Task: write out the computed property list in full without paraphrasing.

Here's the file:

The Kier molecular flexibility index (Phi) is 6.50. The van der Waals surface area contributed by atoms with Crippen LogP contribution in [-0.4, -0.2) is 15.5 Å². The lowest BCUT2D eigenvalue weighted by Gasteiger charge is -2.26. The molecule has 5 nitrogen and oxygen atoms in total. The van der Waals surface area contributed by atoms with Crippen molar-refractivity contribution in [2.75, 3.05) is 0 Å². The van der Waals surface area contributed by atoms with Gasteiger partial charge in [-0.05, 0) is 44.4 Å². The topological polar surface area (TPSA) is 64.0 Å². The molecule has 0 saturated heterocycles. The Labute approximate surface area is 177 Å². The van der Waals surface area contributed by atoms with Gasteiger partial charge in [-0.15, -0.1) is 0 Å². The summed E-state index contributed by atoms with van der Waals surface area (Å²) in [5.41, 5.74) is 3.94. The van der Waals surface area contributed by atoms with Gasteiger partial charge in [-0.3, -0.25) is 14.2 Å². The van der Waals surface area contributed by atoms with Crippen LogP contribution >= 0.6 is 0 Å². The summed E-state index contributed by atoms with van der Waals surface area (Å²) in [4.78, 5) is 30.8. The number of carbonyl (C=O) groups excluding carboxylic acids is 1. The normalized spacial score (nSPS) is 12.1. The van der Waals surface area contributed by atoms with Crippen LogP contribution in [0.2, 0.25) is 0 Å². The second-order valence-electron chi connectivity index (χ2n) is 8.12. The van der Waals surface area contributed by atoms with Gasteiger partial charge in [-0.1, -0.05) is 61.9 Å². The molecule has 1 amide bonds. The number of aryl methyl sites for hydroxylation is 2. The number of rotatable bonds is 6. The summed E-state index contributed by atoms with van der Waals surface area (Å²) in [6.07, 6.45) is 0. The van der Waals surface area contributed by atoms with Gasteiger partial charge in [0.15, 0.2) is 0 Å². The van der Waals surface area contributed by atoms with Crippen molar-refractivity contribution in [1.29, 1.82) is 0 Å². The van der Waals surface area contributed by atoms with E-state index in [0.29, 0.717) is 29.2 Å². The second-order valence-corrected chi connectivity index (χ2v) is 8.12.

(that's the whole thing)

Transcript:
The Kier molecular flexibility index (Phi) is 6.50. The van der Waals surface area contributed by atoms with Crippen LogP contribution in [-0.4, -0.2) is 15.5 Å². The lowest BCUT2D eigenvalue weighted by Gasteiger charge is -2.26. The molecule has 5 nitrogen and oxygen atoms in total. The van der Waals surface area contributed by atoms with Crippen molar-refractivity contribution in [2.75, 3.05) is 0 Å². The van der Waals surface area contributed by atoms with Gasteiger partial charge in [-0.05, 0) is 44.4 Å². The topological polar surface area (TPSA) is 64.0 Å². The molecule has 0 saturated heterocycles. The Labute approximate surface area is 177 Å². The van der Waals surface area contributed by atoms with Gasteiger partial charge in [-0.15, -0.1) is 0 Å². The summed E-state index contributed by atoms with van der Waals surface area (Å²) in [5.41, 5.74) is 3.94. The van der Waals surface area contributed by atoms with Gasteiger partial charge in [-0.3, -0.25) is 14.2 Å². The van der Waals surface area contributed by atoms with Crippen LogP contribution >= 0.6 is 0 Å². The summed E-state index contributed by atoms with van der Waals surface area (Å²) in [4.78, 5) is 30.8. The number of carbonyl (C=O) groups excluding carboxylic acids is 1. The normalized spacial score (nSPS) is 12.1. The van der Waals surface area contributed by atoms with Crippen LogP contribution in [0.2, 0.25) is 0 Å². The second-order valence-electron chi connectivity index (χ2n) is 8.12. The van der Waals surface area contributed by atoms with Gasteiger partial charge in [-0.1, -0.05) is 61.9 Å². The molecule has 1 amide bonds. The number of aryl methyl sites for hydroxylation is 2. The number of rotatable bonds is 6. The summed E-state index contributed by atoms with van der Waals surface area (Å²) in [6.07, 6.45) is 0. The van der Waals surface area contributed by atoms with Gasteiger partial charge in [0.15, 0.2) is 0 Å². The van der Waals surface area contributed by atoms with Crippen molar-refractivity contribution in [1.29, 1.82) is 0 Å². The van der Waals surface area contributed by atoms with E-state index in [0.29, 0.717) is 29.2 Å². The second-order valence-corrected chi connectivity index (χ2v) is 8.12.